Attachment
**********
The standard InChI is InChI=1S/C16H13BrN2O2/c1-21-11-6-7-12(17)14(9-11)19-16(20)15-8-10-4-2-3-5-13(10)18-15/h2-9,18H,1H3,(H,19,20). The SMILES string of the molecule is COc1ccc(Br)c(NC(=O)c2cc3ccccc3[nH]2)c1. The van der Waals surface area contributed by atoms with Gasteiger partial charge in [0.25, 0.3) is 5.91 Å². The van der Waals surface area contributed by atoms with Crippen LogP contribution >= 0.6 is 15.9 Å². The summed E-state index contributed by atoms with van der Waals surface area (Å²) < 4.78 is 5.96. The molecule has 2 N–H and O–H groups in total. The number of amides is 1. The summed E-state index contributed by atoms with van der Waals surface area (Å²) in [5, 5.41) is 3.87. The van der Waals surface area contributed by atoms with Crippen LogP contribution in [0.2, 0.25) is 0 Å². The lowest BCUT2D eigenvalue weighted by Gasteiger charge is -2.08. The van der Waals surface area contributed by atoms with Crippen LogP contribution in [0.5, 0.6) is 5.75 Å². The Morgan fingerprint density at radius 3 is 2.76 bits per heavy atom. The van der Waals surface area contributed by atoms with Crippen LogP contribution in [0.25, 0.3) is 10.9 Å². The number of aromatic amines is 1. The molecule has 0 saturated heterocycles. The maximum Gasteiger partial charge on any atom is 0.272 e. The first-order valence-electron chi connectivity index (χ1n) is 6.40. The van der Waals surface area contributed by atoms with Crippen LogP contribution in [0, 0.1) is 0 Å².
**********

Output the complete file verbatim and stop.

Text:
The standard InChI is InChI=1S/C16H13BrN2O2/c1-21-11-6-7-12(17)14(9-11)19-16(20)15-8-10-4-2-3-5-13(10)18-15/h2-9,18H,1H3,(H,19,20). The SMILES string of the molecule is COc1ccc(Br)c(NC(=O)c2cc3ccccc3[nH]2)c1. The van der Waals surface area contributed by atoms with Gasteiger partial charge in [0.25, 0.3) is 5.91 Å². The van der Waals surface area contributed by atoms with Crippen LogP contribution >= 0.6 is 15.9 Å². The summed E-state index contributed by atoms with van der Waals surface area (Å²) < 4.78 is 5.96. The molecule has 2 N–H and O–H groups in total. The number of amides is 1. The summed E-state index contributed by atoms with van der Waals surface area (Å²) in [5, 5.41) is 3.87. The van der Waals surface area contributed by atoms with Crippen LogP contribution in [0.2, 0.25) is 0 Å². The lowest BCUT2D eigenvalue weighted by Gasteiger charge is -2.08. The van der Waals surface area contributed by atoms with Crippen LogP contribution in [0.5, 0.6) is 5.75 Å². The Morgan fingerprint density at radius 3 is 2.76 bits per heavy atom. The van der Waals surface area contributed by atoms with Crippen LogP contribution in [0.25, 0.3) is 10.9 Å². The number of aromatic amines is 1. The molecule has 0 saturated heterocycles. The maximum Gasteiger partial charge on any atom is 0.272 e. The first-order valence-electron chi connectivity index (χ1n) is 6.40. The van der Waals surface area contributed by atoms with Crippen LogP contribution in [0, 0.1) is 0 Å².